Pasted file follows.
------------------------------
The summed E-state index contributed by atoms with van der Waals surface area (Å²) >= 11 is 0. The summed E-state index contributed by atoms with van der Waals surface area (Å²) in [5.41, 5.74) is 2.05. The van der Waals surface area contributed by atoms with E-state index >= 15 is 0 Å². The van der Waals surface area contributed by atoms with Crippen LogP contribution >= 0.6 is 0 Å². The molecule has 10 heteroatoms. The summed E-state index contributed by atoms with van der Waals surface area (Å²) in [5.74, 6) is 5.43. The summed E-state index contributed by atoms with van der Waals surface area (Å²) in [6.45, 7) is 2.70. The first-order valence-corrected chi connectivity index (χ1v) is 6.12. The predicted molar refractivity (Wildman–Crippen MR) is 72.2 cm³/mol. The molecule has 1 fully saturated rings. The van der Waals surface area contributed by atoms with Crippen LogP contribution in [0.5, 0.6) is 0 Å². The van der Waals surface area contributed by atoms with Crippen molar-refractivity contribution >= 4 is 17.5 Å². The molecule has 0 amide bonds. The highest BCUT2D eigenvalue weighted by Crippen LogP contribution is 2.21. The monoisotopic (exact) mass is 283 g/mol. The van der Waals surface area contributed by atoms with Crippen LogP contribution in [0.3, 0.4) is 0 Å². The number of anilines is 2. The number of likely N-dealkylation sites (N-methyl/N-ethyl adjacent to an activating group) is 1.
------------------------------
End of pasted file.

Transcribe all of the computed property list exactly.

The summed E-state index contributed by atoms with van der Waals surface area (Å²) >= 11 is 0. The summed E-state index contributed by atoms with van der Waals surface area (Å²) in [5.41, 5.74) is 2.05. The van der Waals surface area contributed by atoms with E-state index >= 15 is 0 Å². The van der Waals surface area contributed by atoms with Crippen LogP contribution >= 0.6 is 0 Å². The molecule has 10 heteroatoms. The summed E-state index contributed by atoms with van der Waals surface area (Å²) in [5.74, 6) is 5.43. The summed E-state index contributed by atoms with van der Waals surface area (Å²) in [6.45, 7) is 2.70. The first-order valence-corrected chi connectivity index (χ1v) is 6.12. The predicted molar refractivity (Wildman–Crippen MR) is 72.2 cm³/mol. The molecule has 1 fully saturated rings. The van der Waals surface area contributed by atoms with Crippen LogP contribution in [0.5, 0.6) is 0 Å². The van der Waals surface area contributed by atoms with Crippen molar-refractivity contribution >= 4 is 17.5 Å². The molecule has 0 amide bonds. The highest BCUT2D eigenvalue weighted by Crippen LogP contribution is 2.21. The monoisotopic (exact) mass is 283 g/mol. The van der Waals surface area contributed by atoms with Crippen LogP contribution in [0.3, 0.4) is 0 Å². The number of anilines is 2. The number of likely N-dealkylation sites (N-methyl/N-ethyl adjacent to an activating group) is 1.